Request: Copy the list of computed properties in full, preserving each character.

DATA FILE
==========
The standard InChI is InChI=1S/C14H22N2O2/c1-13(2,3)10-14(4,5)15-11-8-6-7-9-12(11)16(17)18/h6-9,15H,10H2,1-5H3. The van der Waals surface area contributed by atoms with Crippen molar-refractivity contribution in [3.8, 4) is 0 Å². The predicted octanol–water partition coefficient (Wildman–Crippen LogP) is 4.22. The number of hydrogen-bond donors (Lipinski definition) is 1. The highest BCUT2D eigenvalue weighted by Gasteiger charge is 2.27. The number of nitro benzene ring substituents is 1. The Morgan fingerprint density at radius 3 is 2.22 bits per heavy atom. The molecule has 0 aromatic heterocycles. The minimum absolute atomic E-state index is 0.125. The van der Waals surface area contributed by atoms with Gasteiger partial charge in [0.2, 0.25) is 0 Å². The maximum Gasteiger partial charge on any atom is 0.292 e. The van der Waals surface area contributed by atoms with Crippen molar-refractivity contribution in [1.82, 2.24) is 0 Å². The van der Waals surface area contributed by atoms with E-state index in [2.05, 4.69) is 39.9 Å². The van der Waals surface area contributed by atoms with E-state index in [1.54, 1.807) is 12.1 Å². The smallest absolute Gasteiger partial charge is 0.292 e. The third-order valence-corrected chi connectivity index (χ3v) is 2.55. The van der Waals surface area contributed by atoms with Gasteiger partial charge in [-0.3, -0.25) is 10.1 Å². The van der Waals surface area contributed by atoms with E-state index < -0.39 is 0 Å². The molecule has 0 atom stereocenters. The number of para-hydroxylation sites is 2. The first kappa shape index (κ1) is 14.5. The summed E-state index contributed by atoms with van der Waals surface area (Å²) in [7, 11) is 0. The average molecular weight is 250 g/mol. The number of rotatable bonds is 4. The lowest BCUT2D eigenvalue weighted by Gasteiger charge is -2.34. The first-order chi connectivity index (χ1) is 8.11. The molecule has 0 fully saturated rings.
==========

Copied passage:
The standard InChI is InChI=1S/C14H22N2O2/c1-13(2,3)10-14(4,5)15-11-8-6-7-9-12(11)16(17)18/h6-9,15H,10H2,1-5H3. The van der Waals surface area contributed by atoms with Crippen molar-refractivity contribution in [3.8, 4) is 0 Å². The predicted octanol–water partition coefficient (Wildman–Crippen LogP) is 4.22. The number of hydrogen-bond donors (Lipinski definition) is 1. The highest BCUT2D eigenvalue weighted by Gasteiger charge is 2.27. The number of nitro benzene ring substituents is 1. The Morgan fingerprint density at radius 3 is 2.22 bits per heavy atom. The molecule has 0 aromatic heterocycles. The minimum absolute atomic E-state index is 0.125. The van der Waals surface area contributed by atoms with Gasteiger partial charge in [0.2, 0.25) is 0 Å². The maximum Gasteiger partial charge on any atom is 0.292 e. The van der Waals surface area contributed by atoms with Crippen molar-refractivity contribution in [1.82, 2.24) is 0 Å². The van der Waals surface area contributed by atoms with E-state index in [2.05, 4.69) is 39.9 Å². The van der Waals surface area contributed by atoms with E-state index in [1.54, 1.807) is 12.1 Å². The smallest absolute Gasteiger partial charge is 0.292 e. The third-order valence-corrected chi connectivity index (χ3v) is 2.55. The van der Waals surface area contributed by atoms with Gasteiger partial charge in [-0.3, -0.25) is 10.1 Å². The van der Waals surface area contributed by atoms with E-state index < -0.39 is 0 Å². The molecule has 0 atom stereocenters. The number of para-hydroxylation sites is 2. The first kappa shape index (κ1) is 14.5. The summed E-state index contributed by atoms with van der Waals surface area (Å²) in [7, 11) is 0. The average molecular weight is 250 g/mol. The number of rotatable bonds is 4. The lowest BCUT2D eigenvalue weighted by Gasteiger charge is -2.34. The first-order chi connectivity index (χ1) is 8.11. The molecule has 0 fully saturated rings.